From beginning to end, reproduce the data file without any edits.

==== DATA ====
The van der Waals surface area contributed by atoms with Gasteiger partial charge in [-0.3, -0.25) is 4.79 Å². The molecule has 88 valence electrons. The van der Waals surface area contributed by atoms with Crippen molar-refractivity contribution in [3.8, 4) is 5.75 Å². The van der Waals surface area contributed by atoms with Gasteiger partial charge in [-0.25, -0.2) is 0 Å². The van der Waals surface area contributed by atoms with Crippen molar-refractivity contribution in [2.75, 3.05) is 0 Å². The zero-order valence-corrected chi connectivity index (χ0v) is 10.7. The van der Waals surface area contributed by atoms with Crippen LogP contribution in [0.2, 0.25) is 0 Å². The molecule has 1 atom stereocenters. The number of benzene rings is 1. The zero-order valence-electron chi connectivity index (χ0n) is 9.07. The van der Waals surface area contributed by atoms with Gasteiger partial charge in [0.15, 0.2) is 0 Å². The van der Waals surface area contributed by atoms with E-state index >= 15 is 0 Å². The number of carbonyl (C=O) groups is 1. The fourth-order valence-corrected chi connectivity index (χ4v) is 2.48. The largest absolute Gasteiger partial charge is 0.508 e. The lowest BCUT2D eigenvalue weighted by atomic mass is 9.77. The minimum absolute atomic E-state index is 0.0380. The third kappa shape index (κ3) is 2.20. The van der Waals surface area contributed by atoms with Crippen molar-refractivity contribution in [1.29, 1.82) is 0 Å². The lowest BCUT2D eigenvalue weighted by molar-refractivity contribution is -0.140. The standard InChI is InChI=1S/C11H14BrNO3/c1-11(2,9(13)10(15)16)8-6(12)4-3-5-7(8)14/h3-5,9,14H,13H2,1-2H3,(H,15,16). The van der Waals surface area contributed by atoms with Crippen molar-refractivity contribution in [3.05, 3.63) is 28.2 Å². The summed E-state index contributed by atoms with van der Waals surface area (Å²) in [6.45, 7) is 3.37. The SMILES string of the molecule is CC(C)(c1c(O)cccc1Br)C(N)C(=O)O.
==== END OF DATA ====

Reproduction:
The van der Waals surface area contributed by atoms with Gasteiger partial charge in [-0.3, -0.25) is 4.79 Å². The molecule has 88 valence electrons. The van der Waals surface area contributed by atoms with Crippen molar-refractivity contribution in [3.8, 4) is 5.75 Å². The van der Waals surface area contributed by atoms with Gasteiger partial charge in [-0.25, -0.2) is 0 Å². The van der Waals surface area contributed by atoms with Crippen molar-refractivity contribution in [2.75, 3.05) is 0 Å². The zero-order valence-corrected chi connectivity index (χ0v) is 10.7. The van der Waals surface area contributed by atoms with Crippen LogP contribution in [0.2, 0.25) is 0 Å². The molecule has 1 atom stereocenters. The number of benzene rings is 1. The zero-order valence-electron chi connectivity index (χ0n) is 9.07. The van der Waals surface area contributed by atoms with Gasteiger partial charge in [0.15, 0.2) is 0 Å². The van der Waals surface area contributed by atoms with E-state index >= 15 is 0 Å². The number of carbonyl (C=O) groups is 1. The fourth-order valence-corrected chi connectivity index (χ4v) is 2.48. The largest absolute Gasteiger partial charge is 0.508 e. The lowest BCUT2D eigenvalue weighted by atomic mass is 9.77. The minimum absolute atomic E-state index is 0.0380. The third kappa shape index (κ3) is 2.20. The van der Waals surface area contributed by atoms with Crippen molar-refractivity contribution in [1.29, 1.82) is 0 Å². The lowest BCUT2D eigenvalue weighted by molar-refractivity contribution is -0.140. The standard InChI is InChI=1S/C11H14BrNO3/c1-11(2,9(13)10(15)16)8-6(12)4-3-5-7(8)14/h3-5,9,14H,13H2,1-2H3,(H,15,16). The van der Waals surface area contributed by atoms with Crippen molar-refractivity contribution in [3.05, 3.63) is 28.2 Å². The summed E-state index contributed by atoms with van der Waals surface area (Å²) in [6.45, 7) is 3.37. The SMILES string of the molecule is CC(C)(c1c(O)cccc1Br)C(N)C(=O)O.